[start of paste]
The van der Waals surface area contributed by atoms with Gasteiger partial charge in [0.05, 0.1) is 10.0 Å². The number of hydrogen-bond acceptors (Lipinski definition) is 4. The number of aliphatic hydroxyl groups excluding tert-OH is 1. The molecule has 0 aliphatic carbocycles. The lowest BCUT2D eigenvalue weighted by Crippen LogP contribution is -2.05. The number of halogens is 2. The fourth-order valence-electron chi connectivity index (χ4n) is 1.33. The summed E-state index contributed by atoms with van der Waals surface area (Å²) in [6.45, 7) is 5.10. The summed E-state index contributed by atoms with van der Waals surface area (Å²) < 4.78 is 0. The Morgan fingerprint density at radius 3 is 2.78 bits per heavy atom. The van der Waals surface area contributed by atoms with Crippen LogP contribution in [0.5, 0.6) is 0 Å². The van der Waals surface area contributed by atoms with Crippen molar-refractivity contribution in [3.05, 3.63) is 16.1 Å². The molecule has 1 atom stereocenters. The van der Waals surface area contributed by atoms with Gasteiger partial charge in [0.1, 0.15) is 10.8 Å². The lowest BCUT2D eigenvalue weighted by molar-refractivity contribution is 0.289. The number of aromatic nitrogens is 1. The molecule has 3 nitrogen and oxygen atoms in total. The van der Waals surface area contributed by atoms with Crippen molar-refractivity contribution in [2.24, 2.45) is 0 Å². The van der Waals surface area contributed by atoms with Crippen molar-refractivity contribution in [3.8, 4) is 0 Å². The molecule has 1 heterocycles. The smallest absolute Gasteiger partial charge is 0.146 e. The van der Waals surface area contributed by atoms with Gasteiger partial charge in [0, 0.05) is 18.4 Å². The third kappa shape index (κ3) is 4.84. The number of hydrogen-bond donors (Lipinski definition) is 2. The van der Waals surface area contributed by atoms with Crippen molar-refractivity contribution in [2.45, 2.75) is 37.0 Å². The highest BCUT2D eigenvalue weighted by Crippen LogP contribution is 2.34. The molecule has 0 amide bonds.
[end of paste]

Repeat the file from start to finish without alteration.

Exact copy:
The van der Waals surface area contributed by atoms with Gasteiger partial charge in [0.05, 0.1) is 10.0 Å². The number of hydrogen-bond acceptors (Lipinski definition) is 4. The number of aliphatic hydroxyl groups excluding tert-OH is 1. The molecule has 0 aliphatic carbocycles. The lowest BCUT2D eigenvalue weighted by Crippen LogP contribution is -2.05. The number of halogens is 2. The fourth-order valence-electron chi connectivity index (χ4n) is 1.33. The summed E-state index contributed by atoms with van der Waals surface area (Å²) in [6.45, 7) is 5.10. The summed E-state index contributed by atoms with van der Waals surface area (Å²) < 4.78 is 0. The Morgan fingerprint density at radius 3 is 2.78 bits per heavy atom. The van der Waals surface area contributed by atoms with Crippen LogP contribution in [0.5, 0.6) is 0 Å². The van der Waals surface area contributed by atoms with Crippen molar-refractivity contribution in [3.05, 3.63) is 16.1 Å². The molecule has 1 atom stereocenters. The van der Waals surface area contributed by atoms with Gasteiger partial charge in [0.1, 0.15) is 10.8 Å². The lowest BCUT2D eigenvalue weighted by molar-refractivity contribution is 0.289. The number of aromatic nitrogens is 1. The molecule has 3 nitrogen and oxygen atoms in total. The van der Waals surface area contributed by atoms with Crippen molar-refractivity contribution in [2.24, 2.45) is 0 Å². The van der Waals surface area contributed by atoms with Crippen molar-refractivity contribution in [3.8, 4) is 0 Å². The molecule has 1 heterocycles. The smallest absolute Gasteiger partial charge is 0.146 e. The van der Waals surface area contributed by atoms with Gasteiger partial charge in [0, 0.05) is 18.4 Å². The third kappa shape index (κ3) is 4.84. The number of hydrogen-bond donors (Lipinski definition) is 2. The van der Waals surface area contributed by atoms with Crippen molar-refractivity contribution in [2.45, 2.75) is 37.0 Å². The highest BCUT2D eigenvalue weighted by Crippen LogP contribution is 2.34. The molecule has 0 amide bonds.